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Treatment Interruption in a Primary Care Antiretroviral Therapy Program in South Africa: Cohort Analysis of Trends and Risk Factors

Kranzer, Katharina MBBS, MRCP, MSc, MSc*†; Lewis, James J BA, MSc, PhD‡§; Ford, Nathan MPH, PhD; Zeinecker, Jennifer MBChB, MPH*; Orrell, Catherine MBChB, MMed, MSc*; Lawn, Stephen D BMedSci, MBBS, MRCP, MD*†; Bekker, Linda-Gail MBChB, FCP, PhD*; Wood, Robin BSc, BM, MMed, FCP*

JAIDS Journal of Acquired Immune Deficiency Syndromes: November 1st, 2010 - Volume 55 - Issue 3 - p e17-e23
doi: 10.1097/QAI.0b013e3181f275fd
Implementation and Operational Research: Epidemiology and Prevention

Objective: To investigate antiretroviral treatment (ART) interruption in a long-term treatment cohort in South Africa.

Methods: All adults accessing ART between 2004 and 2009 were included in this analysis. Defaulting was defined as having stopped all ART drugs for more than 30 days. Treatment interrupters were patients who defaulted and returned to care during the study, whereas loss to follow-up was defined as defaulting and not returning to care. Kaplan-Meier estimates and Poisson regression models were used to analyze rates and determinants of defaulting therapy and of treatment resumption.

Results: Overall rate of defaulting treatment was 12.8 per 100 person-years (95% confidence interval: 11.4 to 14.4). Risk factors for defaulting were male gender, high baseline CD4 count, recency of ART initiation, and time on ART. The probability of resuming therapy within 3 years of defaulting therapy was 42% (event rate = 21.4 per 100 person-years). Factors associated with restarting treatment were female gender, older age, and time since defaulting.

Conclusions: Defaulting treatment need not be an irreversible event. Interventions to increase retention in care should target men, less immunocompromised patients, and patients during the first 6 months of treatment. Resumption of treatment is most likely within the first year of interrupting therapy.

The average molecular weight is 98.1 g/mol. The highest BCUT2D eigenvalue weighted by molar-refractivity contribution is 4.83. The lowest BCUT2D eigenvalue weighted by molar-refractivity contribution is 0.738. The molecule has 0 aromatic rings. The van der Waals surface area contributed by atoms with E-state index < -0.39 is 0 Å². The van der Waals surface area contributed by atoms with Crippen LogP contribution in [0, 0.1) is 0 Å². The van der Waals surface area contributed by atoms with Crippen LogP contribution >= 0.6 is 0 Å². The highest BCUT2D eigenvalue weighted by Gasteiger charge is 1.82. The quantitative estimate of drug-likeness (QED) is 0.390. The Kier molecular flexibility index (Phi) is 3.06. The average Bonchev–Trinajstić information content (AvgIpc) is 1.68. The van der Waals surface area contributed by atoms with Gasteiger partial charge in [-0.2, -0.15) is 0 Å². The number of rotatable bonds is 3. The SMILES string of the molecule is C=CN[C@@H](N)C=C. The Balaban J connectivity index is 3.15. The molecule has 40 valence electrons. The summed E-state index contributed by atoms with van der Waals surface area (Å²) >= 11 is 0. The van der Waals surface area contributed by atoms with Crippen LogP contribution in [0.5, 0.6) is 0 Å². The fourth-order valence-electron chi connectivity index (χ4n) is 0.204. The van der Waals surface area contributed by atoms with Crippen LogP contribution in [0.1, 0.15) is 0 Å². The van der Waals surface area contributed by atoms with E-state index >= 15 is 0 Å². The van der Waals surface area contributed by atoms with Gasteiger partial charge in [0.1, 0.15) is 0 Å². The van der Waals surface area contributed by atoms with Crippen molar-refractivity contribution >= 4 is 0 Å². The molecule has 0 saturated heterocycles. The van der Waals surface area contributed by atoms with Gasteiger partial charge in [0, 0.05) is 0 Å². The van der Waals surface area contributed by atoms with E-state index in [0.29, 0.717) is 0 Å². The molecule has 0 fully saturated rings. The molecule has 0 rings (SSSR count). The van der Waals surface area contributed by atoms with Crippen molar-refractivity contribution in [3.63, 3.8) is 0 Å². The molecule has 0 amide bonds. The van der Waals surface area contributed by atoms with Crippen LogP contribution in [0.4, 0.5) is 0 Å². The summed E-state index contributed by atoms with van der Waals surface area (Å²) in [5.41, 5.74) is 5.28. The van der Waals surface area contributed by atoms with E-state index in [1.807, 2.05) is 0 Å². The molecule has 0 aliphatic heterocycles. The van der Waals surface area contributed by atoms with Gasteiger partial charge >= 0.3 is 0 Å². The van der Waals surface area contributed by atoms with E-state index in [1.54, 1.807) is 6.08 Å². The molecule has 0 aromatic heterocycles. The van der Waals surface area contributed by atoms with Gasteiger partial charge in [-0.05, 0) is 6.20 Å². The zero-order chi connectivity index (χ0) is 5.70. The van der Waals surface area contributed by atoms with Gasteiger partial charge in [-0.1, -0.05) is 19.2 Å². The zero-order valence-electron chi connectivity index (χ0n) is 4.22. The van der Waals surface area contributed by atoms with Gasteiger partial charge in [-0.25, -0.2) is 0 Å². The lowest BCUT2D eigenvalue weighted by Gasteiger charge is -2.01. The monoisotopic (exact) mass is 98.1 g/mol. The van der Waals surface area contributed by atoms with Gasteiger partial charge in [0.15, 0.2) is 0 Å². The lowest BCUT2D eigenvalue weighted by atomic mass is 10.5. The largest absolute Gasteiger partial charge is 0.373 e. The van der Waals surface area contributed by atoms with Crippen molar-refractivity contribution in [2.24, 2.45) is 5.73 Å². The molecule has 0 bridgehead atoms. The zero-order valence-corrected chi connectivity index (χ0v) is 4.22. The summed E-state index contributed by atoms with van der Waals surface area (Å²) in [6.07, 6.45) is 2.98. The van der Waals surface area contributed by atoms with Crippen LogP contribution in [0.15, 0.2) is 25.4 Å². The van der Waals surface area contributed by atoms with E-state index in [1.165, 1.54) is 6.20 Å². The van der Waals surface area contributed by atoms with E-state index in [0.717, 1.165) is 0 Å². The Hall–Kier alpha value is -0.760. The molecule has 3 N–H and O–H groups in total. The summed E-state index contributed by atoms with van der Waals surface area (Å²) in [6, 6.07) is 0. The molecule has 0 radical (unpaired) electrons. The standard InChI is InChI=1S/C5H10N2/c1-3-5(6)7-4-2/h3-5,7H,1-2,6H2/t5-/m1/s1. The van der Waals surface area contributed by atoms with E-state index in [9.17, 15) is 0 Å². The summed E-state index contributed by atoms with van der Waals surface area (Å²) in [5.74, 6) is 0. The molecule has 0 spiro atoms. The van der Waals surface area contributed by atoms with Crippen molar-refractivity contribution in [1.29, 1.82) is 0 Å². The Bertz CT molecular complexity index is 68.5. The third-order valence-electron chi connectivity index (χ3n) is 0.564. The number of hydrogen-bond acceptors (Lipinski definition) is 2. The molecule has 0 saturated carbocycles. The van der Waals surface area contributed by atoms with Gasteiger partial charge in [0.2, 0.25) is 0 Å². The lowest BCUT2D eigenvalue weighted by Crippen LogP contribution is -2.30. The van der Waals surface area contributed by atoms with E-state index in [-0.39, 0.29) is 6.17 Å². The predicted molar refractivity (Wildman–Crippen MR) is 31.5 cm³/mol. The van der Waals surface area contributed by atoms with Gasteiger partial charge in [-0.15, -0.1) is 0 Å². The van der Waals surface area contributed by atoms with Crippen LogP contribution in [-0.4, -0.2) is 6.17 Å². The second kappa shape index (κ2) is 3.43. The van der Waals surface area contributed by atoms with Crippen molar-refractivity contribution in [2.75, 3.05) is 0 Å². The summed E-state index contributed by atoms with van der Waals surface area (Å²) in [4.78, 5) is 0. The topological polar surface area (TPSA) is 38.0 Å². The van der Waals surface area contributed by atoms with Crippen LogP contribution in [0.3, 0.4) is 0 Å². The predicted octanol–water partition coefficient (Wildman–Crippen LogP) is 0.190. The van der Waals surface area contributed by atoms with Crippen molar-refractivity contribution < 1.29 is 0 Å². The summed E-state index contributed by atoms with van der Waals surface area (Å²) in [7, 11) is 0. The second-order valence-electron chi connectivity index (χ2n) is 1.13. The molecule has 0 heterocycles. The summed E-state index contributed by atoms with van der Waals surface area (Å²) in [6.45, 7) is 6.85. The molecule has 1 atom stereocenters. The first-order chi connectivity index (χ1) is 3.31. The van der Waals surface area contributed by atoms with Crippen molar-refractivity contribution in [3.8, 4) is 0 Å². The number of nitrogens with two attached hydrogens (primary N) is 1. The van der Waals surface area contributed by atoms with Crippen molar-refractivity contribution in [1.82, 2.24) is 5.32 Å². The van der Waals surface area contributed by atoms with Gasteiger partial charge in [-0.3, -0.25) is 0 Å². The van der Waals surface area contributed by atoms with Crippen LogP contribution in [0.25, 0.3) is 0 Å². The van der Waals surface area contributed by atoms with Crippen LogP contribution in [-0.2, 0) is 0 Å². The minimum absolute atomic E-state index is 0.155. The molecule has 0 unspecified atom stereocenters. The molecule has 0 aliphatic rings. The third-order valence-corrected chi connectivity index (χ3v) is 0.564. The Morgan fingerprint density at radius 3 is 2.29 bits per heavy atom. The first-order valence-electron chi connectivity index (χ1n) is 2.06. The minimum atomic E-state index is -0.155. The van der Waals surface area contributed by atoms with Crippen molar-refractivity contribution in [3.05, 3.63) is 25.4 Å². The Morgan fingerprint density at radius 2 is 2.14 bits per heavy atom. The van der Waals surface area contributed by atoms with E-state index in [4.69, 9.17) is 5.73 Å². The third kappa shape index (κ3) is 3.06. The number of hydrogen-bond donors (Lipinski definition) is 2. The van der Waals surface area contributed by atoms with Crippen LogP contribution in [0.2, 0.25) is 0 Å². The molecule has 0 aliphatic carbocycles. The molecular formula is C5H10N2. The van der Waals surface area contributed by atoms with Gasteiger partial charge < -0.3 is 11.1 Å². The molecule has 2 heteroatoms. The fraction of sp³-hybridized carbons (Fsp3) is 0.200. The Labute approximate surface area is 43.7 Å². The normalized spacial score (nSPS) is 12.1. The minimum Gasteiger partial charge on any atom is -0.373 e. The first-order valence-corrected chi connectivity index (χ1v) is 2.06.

From the *The Desmond TUTU HIV Centre, Institute for Infectious Disease and Molecular Medicine, Faculty of Health Science, University of Cape Town, South Africa; †Department of Infectious and Tropical Diseases, Clinical Research Unit, London School of Hygiene and Tropical Medicine, London, United Kingdom; ‡Aurum Institute for Health Research, Johannesburg, South Africa; §Department of Epidemiology and Population Health, Infectious Disease Epidemiology Unit, London School of Hygiene and Tropical Medicine, London, United Kingdom; and ∥Centre for Infectious Disease Epidemiology and Research, University of Cape Town, South Africa.

Received for publication May 3, 2010; accepted July 16, 2010.

The authors K.K. and S.D.L. are funded by the Wellcome Trust, London, United Kingdom. J.L. is funded by the Consortium to Respond Effectively to the AIDS TB Epidemic, who received funding from the Bill and Melinda Gates foundation. R.W. is funded in part by the National Institutes of Health through a CIPRA grant 1U19AI53217-01 and RO1 grant (A1058736-01A1).

No conflicts of interest to declare.

The authors K.K. designed the study, collected the data, and wrote the article with input from N.F., J.L., J.Z., C.O., S.D.L. and R.W.; K.K. designed and did the statistical analyses with input from J.L. and N.F; J.Z. and C.O. oversaw the field site; and R.W. was responsible for research infrastructure. All authors contributed to and approved the final version of the article.

Correspondence to: Katharina Kranzer, Desmond Tutu HIV Centre, Institute of Infectious Disease and Molecular Medicine, Faculty of Health Sciences, University of Cape Town, Anzio Road, Observatory 7925Cape Town, South Africa (e-mail: katharina.kranzer@lshtm.ac.uk).

© 2010 Lippincott Williams & Wilkins, Inc.